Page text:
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July 4, 2008 Word of the Day: Good (iHla)

(Happy 4th of July, Americans! I don’t get it as a holiday, because I’m on the Moroccan calendar, but I hope y’all are having a great one! Light up a sparkler and think of me! :) )

IHla. He is good, or that-masculine-thing is good. Like most adjectives in Tamazight, it’s conjugatable (Hlagh, tHlat, iHla, tHla, nHla, tHlam, tHlamt, Hlan, Hlant). It’s also unbelievably versatile.

In English, “good” has many shades of meaning. Consider:

I feel good. (health)
I look good. (beauty)
I do good. (charity)
I am good. (character)
Good student. (diligence)
Good idea. (cleverness)
It’s all good.

In Tamazight, “Hla” means all of these things. All. And without any helping verb (feel, look, do, be…) to clarify which meaning the speaker intends. You just get to figure it out from context.

There’s some obvious ambiguity created by this…among other things, it becomes possible to give a compliment with many possible interpretations. “Tabratnm tHla” – Your daughter is good – could mean anything from praising her character to calling her beautiful. Which enables potential suitors to get away with saying things that might be intended in a slightly Hshuma (inappropriate, shameful, naughty, etc) way, without getting decked.

I asked my multilingual host dad how to express “good idea”. He recognized the concept of “bonne idée” in French, and thought about it for a long minute before telling me that there was no equivalent expression. “You just say it’s iHla,” he finally admitted.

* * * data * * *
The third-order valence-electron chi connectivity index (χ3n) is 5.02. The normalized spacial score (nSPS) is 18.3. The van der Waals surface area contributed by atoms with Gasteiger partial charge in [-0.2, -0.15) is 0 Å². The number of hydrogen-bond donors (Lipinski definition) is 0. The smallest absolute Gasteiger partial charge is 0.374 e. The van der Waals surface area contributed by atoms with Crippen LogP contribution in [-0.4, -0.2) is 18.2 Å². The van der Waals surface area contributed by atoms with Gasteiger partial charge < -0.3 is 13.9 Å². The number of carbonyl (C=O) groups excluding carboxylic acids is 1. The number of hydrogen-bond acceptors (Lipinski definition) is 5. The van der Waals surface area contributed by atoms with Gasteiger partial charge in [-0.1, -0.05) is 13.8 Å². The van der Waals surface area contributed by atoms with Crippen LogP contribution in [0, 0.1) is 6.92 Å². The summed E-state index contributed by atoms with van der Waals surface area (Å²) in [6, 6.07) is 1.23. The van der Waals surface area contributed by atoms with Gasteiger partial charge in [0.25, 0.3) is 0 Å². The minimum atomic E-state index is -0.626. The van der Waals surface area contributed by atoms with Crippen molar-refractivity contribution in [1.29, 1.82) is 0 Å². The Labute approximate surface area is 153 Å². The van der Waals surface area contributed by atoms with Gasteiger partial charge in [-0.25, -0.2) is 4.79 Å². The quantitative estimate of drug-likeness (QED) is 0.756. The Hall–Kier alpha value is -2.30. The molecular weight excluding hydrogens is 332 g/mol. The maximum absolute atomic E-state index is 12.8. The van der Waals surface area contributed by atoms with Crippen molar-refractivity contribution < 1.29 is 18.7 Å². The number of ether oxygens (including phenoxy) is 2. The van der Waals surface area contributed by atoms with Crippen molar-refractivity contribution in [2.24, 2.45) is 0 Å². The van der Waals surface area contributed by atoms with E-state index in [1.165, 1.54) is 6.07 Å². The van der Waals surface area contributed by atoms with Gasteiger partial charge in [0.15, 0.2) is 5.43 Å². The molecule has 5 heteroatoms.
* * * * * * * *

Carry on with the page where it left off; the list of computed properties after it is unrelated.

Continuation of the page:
The flipside of this is “ixxa”, which is bad. (Be careful with this one – the “they are bad” conjugation is identical to the word for excrement.) Earlier today, I was having a fun conversation in the kitchen with my host mom and a few aunties and cousins – all female – and one of them made a rather naughty joke. I blushed and looked away. My rule of thumb in these kind of situations, to avoid crossing the line and being Hshuma, is to either act like I don’t get the joke or else act like I’m embarrassed by it – which sometimes isn’t an act at all! After everyone had finished their chuckling, my host mom, smiling, informed me that this auntie is crazy, which got another big laugh, and then she said that she’s bad. Txxa. And I suddenly realized that ixxa must have as many shades of meaning as iHla. And I don’t know what they are. Was Ama saying that my auntie is bad-mannered? Inappropriate? Naughty? A bad example? Using bad language? All of the above? Or was it a half-admiring, “Oooh, she’s so baaad,” kind of comment? (And yes, I’m fully aware of the irony that “bad” has as many shades in English as it does in Tam. But we have more hints in English, usually, as to which shade is intended. Or maybe it’s just because I’m fluent in American culture, and can read the glint in an eye or a pursed lip, and I’m still mostly illiterate in those, here.)

The versatility of language gives me hope that I might actually learn all of the words in Tam – that, like French, there just *aren’t* as many words as in English, and therefore that much less to memorize – but also makes me realize how much more there is to learn than the vocabulary…

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